Victor Glemaud

He’s been in the fashion industry since his teens. So why did it take this prodigy so long to create his own menswear line? It’s not easy perfecting a look.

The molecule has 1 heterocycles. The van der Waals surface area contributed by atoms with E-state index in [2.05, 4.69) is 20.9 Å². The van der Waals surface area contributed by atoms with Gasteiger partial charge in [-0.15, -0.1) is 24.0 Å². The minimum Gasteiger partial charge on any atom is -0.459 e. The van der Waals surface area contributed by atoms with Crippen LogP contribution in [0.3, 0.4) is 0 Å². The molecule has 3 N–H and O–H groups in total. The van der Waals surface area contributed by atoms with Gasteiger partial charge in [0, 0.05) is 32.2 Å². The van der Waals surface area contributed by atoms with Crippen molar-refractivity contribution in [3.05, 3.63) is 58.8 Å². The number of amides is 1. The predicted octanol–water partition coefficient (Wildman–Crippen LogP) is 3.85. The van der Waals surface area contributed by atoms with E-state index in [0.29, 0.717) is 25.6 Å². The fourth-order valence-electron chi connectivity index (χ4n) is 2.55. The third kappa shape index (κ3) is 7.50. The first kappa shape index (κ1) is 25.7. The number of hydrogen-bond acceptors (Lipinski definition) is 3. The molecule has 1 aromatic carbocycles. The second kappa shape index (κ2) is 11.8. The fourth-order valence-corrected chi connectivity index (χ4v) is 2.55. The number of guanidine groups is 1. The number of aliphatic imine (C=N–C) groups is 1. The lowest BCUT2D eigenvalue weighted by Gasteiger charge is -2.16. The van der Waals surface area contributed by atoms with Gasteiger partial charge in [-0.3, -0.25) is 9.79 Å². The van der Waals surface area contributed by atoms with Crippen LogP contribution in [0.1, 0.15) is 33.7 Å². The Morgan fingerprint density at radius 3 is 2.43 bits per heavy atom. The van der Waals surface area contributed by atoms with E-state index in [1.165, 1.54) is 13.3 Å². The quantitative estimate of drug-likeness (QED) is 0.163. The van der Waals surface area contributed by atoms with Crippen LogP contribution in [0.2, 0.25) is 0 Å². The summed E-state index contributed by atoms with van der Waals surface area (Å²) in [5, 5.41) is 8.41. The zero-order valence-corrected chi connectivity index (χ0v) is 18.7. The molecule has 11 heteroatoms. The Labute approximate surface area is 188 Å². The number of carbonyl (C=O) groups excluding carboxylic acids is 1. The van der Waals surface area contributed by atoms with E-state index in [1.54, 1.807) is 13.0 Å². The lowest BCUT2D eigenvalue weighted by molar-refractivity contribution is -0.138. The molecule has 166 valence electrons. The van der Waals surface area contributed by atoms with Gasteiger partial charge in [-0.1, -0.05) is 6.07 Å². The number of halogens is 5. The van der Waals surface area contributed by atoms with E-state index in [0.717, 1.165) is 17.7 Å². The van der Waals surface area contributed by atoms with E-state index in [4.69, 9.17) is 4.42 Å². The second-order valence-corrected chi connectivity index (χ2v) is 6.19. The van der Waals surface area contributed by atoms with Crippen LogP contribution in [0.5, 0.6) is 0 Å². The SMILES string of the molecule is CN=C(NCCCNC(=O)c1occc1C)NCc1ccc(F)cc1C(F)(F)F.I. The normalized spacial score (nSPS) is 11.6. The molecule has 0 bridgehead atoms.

One of the biggest differences between Paris and New York, at least when it comes to street fashions, is that in New York one can be heckled, whereas in most cases the French just squint, drag on their cigarettes, and mince on by. This rule, however, does not always apply, as New York–based men’s knitwear designer Victor Glemaud discovered recently while pounding the rues of the City of Light in high-waisted stonewashed jeans, a tight red knit turtleneck, and bright green socks. “People always look at me for some reason,” the 31-year-old Glemaud says as a gaggle of girls giggle by him on the Rue de Bac. “Perhaps it’s because today I’m wearing ‘mom jeans.’ ” The rest of Glemaud’s ensemble he describes as both “a new silhouette” and “very Melrose Place.” It is, in fact, the Haiti-born designer’s penchant for new silhouettes that has carved this former Paco Rabanne design assistant and KCD publicist a niche in the knitwear industry. The company that Glemaud launched in the summer of 2006 began humbly enough: He cut up some of his father’s old sweaters to form his trademark double cardigan, eventually producing a collection of seven looks, which he called “7 Days of Victor.” A confidant of Vogue fashion editor Virginia Smith and her husband, Gap brand design head Patrick Robinson, since his teens, Glemaud has been a fashion veteran for nearly a decade. While still an intern at Robinson’s own company in the late ’90s, he remembers, “I would work with Patrick during the day, go to school at night, and go out ’til the wee hours. I never slept. It was fantastic.” Today, Glemaud still pulls double duty—he is also P.R. director at Tommy Hilfiger. But staying small is Glemaud’s mode of operation. “I like having my specialty,” he says. “To be good at just one thing is a novelty.”